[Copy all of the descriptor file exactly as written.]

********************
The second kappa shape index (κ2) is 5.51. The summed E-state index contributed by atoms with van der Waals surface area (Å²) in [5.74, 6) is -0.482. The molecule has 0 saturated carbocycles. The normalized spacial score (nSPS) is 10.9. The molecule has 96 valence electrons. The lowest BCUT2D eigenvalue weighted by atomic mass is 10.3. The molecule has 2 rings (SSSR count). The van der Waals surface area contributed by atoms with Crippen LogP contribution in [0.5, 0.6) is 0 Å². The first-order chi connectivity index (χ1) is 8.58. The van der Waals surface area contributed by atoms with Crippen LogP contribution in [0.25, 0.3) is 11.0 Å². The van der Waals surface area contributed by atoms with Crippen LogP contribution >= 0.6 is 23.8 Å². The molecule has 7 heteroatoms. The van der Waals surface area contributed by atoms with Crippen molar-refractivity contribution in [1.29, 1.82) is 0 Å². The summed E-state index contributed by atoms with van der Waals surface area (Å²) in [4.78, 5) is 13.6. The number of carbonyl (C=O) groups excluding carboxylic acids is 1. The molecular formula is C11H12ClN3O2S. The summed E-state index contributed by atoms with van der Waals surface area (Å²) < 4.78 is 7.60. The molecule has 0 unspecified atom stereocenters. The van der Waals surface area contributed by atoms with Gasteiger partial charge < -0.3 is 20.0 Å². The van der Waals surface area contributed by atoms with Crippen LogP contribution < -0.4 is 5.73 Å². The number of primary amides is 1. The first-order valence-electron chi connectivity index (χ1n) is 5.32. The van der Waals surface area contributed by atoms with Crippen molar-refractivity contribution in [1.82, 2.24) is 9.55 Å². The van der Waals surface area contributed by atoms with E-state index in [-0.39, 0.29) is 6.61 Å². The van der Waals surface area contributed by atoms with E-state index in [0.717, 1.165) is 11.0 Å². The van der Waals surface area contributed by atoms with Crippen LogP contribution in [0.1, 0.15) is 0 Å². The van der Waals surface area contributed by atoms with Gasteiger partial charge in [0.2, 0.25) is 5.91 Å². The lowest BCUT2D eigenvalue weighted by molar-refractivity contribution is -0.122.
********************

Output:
The second kappa shape index (κ2) is 5.51. The summed E-state index contributed by atoms with van der Waals surface area (Å²) in [5.74, 6) is -0.482. The molecule has 0 saturated carbocycles. The normalized spacial score (nSPS) is 10.9. The molecule has 96 valence electrons. The lowest BCUT2D eigenvalue weighted by atomic mass is 10.3. The molecule has 2 rings (SSSR count). The van der Waals surface area contributed by atoms with Crippen LogP contribution in [0.5, 0.6) is 0 Å². The first-order chi connectivity index (χ1) is 8.58. The van der Waals surface area contributed by atoms with Crippen LogP contribution in [0.25, 0.3) is 11.0 Å². The van der Waals surface area contributed by atoms with Crippen LogP contribution >= 0.6 is 23.8 Å². The molecule has 7 heteroatoms. The van der Waals surface area contributed by atoms with Crippen molar-refractivity contribution in [1.29, 1.82) is 0 Å². The summed E-state index contributed by atoms with van der Waals surface area (Å²) in [4.78, 5) is 13.6. The number of carbonyl (C=O) groups excluding carboxylic acids is 1. The molecular formula is C11H12ClN3O2S. The summed E-state index contributed by atoms with van der Waals surface area (Å²) < 4.78 is 7.60. The molecule has 0 unspecified atom stereocenters. The van der Waals surface area contributed by atoms with Gasteiger partial charge < -0.3 is 20.0 Å². The van der Waals surface area contributed by atoms with Crippen LogP contribution < -0.4 is 5.73 Å². The number of primary amides is 1. The first-order valence-electron chi connectivity index (χ1n) is 5.32. The van der Waals surface area contributed by atoms with Crippen molar-refractivity contribution in [1.82, 2.24) is 9.55 Å². The van der Waals surface area contributed by atoms with E-state index in [-0.39, 0.29) is 6.61 Å². The van der Waals surface area contributed by atoms with E-state index in [0.717, 1.165) is 11.0 Å². The van der Waals surface area contributed by atoms with Crippen LogP contribution in [0.1, 0.15) is 0 Å². The van der Waals surface area contributed by atoms with Gasteiger partial charge in [0.2, 0.25) is 5.91 Å². The lowest BCUT2D eigenvalue weighted by molar-refractivity contribution is -0.122.